Tag archive

Wyoming Business Council

Study: Wyoming Ranked 11th In Country For Inbound Movers

in News/Coronavirus/Business
Wyoming sign

***For All Things Wyoming, Sign-Up For Our Daily Newsletter***

By Ellen Fike, Cowboy State Daily

Wyoming saw a fairly high amount of people moving into the state last year, ranking 11th in the country for moves through one particular company despite the pandemic, according to a recent study.

However, United Van Lines also reported that it saw more than 100 people leaving due to job situations, something unsurprising to the Wyoming Business Council CEO.

According to the moving and relocation company, Wyoming had around 193 families (or people) come into the state, while 140 people/families left. Since 1977, United Van Lines has annually tracked migration patterns on a state-by-state basis.

In total, the company had 333 moves within Wyoming, either inbound or outbound.

The 2020 study is based on household moves handled by United within the 48 contiguous states and Washington, D.C. and ranks states based off the inbound and outbound percentages of total moves in each state.

United classifies states as “high inbound” if 55% or more of the moves are going into a state, “high outbound” if 55% or more moves were coming out of a state or “balanced” if the difference between inbound and outbound is negligible.

Wyoming’s percentages were 58% inbound and 42% outbound.

Some of the states that had the most inbound movers were Idaho, South Carolina and even South Dakota, which Gov. Kristi Noem proudly declared on her Facebook page.

“Pretty cool! South Dakota was 4th in the country for percentage of inbound migration, according to United Van Lines. Folks are moving to South Dakota because they value Freedom and our way of life,” she wrote.

Wyoming came in 11th overall for inbound movers, just barely missing out on the top 10 ranking.

One of the primary reasons people cited for leaving Wyoming was due to their job situation, which was not surprising to Wyoming Business Council CEO Josh Dorrell.

“Based on what we call the perfect storm of a devastating economy has really contributed to that [job loss] so the fact that we were a little bit positive [with inbound movers] was pretty good,” Dorrell told Cowboy State Daily. “I think with so many factors, we were going to see people leave the state, especially in the energy sector.”

He added that the Wyoming coal industry had already been hit hard over the last few years, but the pandemic also caused the oil and gas industries to suffer.

However, as the United data showed, people chose to move to Wyoming due to its opportunities for a lifestyle change and retirement, as well as for health reasons.

This was encouraging to Dorrell and other business officials in the state, as he believes resiliency will be the key to growing Wyoming’s economy and business industries this year.

“I think we need to focus on resilience rather than hunkering down and waiting until the next boom,” he said. “The course for this year is communities to say, ‘We’re not just going to wait around. We’re going to build.'”

Dorrell also believes that the next few years will likely be an interesting time to see certain industries, such as technology, manufacturing and banking, grow throughout the state.

Some of the more traditional Wyoming industries like agriculture and tourism will continue to thrive over time, Dorrell said.

“I think a lot of people in 2020 got reacquainted with Wyoming, and that’s good,” Dorrell said. “I do see Wyoming as a place where people are now realizing what they have, which is access to beautiful spaces, access to the outdoors and a feeling of safety and security.”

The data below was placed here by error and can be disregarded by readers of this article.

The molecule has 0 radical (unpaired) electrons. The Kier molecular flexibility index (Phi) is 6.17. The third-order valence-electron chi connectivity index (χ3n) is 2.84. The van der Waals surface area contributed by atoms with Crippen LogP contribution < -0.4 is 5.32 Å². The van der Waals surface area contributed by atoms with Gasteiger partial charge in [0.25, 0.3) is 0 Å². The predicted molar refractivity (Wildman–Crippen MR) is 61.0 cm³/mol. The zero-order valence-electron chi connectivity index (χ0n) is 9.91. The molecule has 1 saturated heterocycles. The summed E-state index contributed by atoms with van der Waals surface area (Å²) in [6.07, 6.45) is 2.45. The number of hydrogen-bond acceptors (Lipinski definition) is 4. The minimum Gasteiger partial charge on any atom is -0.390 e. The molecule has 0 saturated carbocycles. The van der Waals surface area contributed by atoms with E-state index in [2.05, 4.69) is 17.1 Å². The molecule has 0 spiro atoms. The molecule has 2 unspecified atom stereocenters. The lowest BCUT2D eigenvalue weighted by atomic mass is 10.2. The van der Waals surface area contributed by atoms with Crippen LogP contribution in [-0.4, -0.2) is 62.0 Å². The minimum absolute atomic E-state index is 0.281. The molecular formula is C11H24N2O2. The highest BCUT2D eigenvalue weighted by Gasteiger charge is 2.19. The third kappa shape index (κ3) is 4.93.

***For All Things Wyoming, Sign-Up For Our Daily Newsletter***

Wyoming Relief Fund Demand Nearly Over Available Amount

in News/Economy/Business

By Jim Angell, Cowboy State Daily

With the deadline nearing for Wyoming businesses and nonprofit organizations to apply for federal funds to offset coronavirus losses, the state had already paid out more than $120 million for assistance through the two of its programs still running, according to state figures.

Numbers posted on the WyOpen.gov/wbc website showed that as of Sept. 10, the state had distributed $123.4 million through its coronavirus business relief and mitigation programs.

The numbers were posted as the state neared its deadline of Tuesday for businesses and nonprofits to apply for the money made available through the federal coronavirus relief program.

The Legislature, during a special session in May, approved three programs to distribute $325 million to Wyoming businesses affected by the coronavirus and related business shutdowns.

The first program, the Coronavirus Interruption Stipend, ended on July 2 after paying out $98.7 million to almost 4,000 businesses. Each business could receive up to $50,000 as relief for losses suffered because of business interruptions caused by public health orders adopted to prevent the spread of coronavirus.

Another $39.3 million has been distributed through a program designed to help businesses forced to close by the public health orders that may have been unable to apply for relief through the first Coronavirus Interruption Stipend program or that had losses exceeding what they received through the interruption stipend program.

One of the other two programs still running, the Coronavirus Business Relief Stipend, makes up to $300,000 available to cover coronavirus-related losses.

The Wyoming Business Council, in a news release, said as of Friday, 2,480 businesses had applied for $182.7 million from the relief fund.

The second program, the Coronavirus Mitigation Stipend, makes up to $500,000 available to compensate businesses for expenses directly related to coronavirus, such as the purchase of personal protection equipment and the costs of extra sanitization measures.

As of Friday, 629 applicants had requested $28.3 million from the mitigation stipend program, the WBC said.

“The demand for the relief fund is very close to exceeding available dollars, while the mitigation fund requests have slowed to a trickle, potentially leaving millions of unused dollars,” said Josh Dorrell, the WBC’s chief executive officer. “We have decided to close applications in order to reallocate leftover funds to best serve the ongoing needs of Wyoming businesses later in the year.”